Eric Chang, Deputy Chairman of Asian 20th Century & Contemporary Art at Christie’s Hong Kong described Sanyu as “a radical artist, who fused the traditions of East and West like no one else really before him.” After all, in Sanyu’s native China, there had been no tradition whatsoever of depicting nudes. And yet, Sanyu always retained a strong connection to his Chinese roots – calligraphy, lyricism, and Chinese motifs fused seamlessly with a more modernist French approach to artistic expression. His expressive lines created with ink and brushstrokes created the best kind of simplicity – just the powerful contrast of a nude female form filling almost the entire expanse of a canvas, outlined in black against a bare background.

Sanyu Nude
Sanyu, Nu, 1965. Courtesy Art of Sanyu

Still Lives, Animals and Landscapes

Sanyu’s still lives made up a major part of his oeuvre. He formulated his own nostalgic idea and portrayal of his native China. He chose to portray flowers that recalled the tradition of Chinese painting – lotuses, chrysanthemums, peonies, plums and bamboos were all favourites. Animals, too, often appear in Sanyu’s paintings. The early works often portray pets like cats and dogs, shown in a domestic setting. His later animal works and landscapes from the 1950s and 1960s are darker, reflecting topics like loneliness, solitude, and the unknown. Here, he placed exotic animals like elephants, giraffes, or leopards on their own in vast landscapes, eliciting existential questions of loss, homelessness and a search for one’s own place.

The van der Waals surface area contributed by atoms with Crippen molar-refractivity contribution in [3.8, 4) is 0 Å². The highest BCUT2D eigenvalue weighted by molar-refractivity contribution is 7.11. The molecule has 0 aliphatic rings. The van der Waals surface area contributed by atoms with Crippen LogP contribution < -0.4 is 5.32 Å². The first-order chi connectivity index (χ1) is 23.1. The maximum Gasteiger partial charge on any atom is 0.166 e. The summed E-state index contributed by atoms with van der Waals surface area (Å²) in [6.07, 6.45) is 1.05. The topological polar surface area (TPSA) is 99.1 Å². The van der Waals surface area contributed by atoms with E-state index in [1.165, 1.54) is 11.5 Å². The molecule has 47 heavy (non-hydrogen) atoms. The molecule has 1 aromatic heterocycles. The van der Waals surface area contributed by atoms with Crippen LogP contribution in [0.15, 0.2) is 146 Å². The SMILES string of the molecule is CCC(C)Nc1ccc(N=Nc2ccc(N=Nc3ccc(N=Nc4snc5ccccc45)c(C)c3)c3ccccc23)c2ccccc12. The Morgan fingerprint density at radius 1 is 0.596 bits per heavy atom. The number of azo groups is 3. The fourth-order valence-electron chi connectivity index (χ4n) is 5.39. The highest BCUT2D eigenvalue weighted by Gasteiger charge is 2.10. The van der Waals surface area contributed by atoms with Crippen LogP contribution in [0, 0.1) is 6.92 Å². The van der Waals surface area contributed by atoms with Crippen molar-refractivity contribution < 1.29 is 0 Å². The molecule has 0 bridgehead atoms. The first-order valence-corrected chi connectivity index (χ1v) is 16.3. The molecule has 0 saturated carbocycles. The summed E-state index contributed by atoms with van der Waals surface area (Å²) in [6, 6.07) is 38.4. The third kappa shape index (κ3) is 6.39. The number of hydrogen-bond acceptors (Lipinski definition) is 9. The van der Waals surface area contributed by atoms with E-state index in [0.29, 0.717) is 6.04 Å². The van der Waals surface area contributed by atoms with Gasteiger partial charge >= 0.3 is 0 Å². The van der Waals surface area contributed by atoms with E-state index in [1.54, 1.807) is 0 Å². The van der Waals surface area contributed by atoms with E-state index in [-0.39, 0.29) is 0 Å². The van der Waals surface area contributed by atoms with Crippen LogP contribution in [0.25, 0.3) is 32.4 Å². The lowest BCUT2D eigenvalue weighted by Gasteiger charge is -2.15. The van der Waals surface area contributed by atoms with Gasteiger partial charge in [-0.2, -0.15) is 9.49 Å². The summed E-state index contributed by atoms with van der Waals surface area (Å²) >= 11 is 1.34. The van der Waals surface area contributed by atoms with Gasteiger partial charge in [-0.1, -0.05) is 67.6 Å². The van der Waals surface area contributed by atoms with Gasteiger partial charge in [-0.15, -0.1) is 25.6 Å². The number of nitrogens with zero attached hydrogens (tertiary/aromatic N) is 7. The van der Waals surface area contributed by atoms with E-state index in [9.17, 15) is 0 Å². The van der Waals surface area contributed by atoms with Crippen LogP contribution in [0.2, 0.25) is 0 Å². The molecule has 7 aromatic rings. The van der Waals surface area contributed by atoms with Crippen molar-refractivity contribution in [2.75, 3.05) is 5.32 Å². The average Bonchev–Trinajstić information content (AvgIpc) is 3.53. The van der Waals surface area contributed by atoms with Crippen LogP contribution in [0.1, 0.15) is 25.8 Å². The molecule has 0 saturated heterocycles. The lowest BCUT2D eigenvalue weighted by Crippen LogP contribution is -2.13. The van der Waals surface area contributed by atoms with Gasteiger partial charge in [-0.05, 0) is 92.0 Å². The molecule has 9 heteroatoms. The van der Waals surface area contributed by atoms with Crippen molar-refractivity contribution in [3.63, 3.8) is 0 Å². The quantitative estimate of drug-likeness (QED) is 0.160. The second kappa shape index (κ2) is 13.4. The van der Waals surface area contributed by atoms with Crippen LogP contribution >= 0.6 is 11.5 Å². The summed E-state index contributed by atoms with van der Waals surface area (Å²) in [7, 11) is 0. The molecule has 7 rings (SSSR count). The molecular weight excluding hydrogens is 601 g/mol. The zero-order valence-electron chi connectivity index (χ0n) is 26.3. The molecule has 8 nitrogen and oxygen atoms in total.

Sanyu Art
Sanyu, Chrysanthemums in a Glass Vase, 1950s. Courtesy Art of Sanyu

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New York and Ping-Tennis

Like many artists before him, Sanyu also explored the New York scene. It was to be a short trip. ‘Sanyu came to America to promote ping-tennis,’ recalls Robert Frank, the American photographer known for his seminal photography collection The Americans. Frank and Sanyu became close friends and roommates in New York.

In desperate need of money, Sanyu had invented a new game called ‘ping-tennis,’ a mixture between ping-pong and tennis. In 1948, he came to America, hoping to promote this game and make good money. He even told Frank at one point that he was done with painting, believing that ping-tennis was the only solution for him to attain financial success. Suffice to say, ping-tennis did not catch on. Trying to help, Frank organised an exhibition for Sanyu, but none of his paintings sold. Disillusioned, Sanyu decided to return to Paris and left all his paintings to Frank as a way to repay him for supporting him during his time in New York. By 1950 he was back in Paris. He would continue to promote and teach ping-tennis for the rest of his life, and Frank and Sanyu manintained a life-long friendship.

Sanyu and Robert Frank
Sanyu and Robert Frank in Paris, © Robert Frank

Sanyu’s Rediscovery

Sanyu died in his studio in 1966, the result of an unintentional gas leak that killed him in his sleep. It took until 1988 for him to be rediscovered. Following an exhibition at the Taipei Fine Arts Museum, Taiwanese dealers recognised his importance and exhibitions at the Musée Guimet and the Musée Cernuschi’s followed. Today, his works sell for incredible amounts at auction. His Nu (1965) sold for $25,253,527 at Sotheby’s Hong Kong’s Modern and Contemporary Art Evening Auction, and just this month, Five Nudes (1950s) sold for $39.1 million dollars at the 20th Century & Contemporary Art Evening Sale in Hong Kong, setting a new record for the artist. After 50 years, Sanyu is finally getting the attention (and his work the economic rewards) he sought but which eluded him during his lifetime.

Sanyu
Sanyu, Elephant, 1960s. Courtesy Art of Sanyu

Relevant related sources

Art of Sanyu

Robert Frank. Unseen at C/O Berlin – Artland Magazine

Christies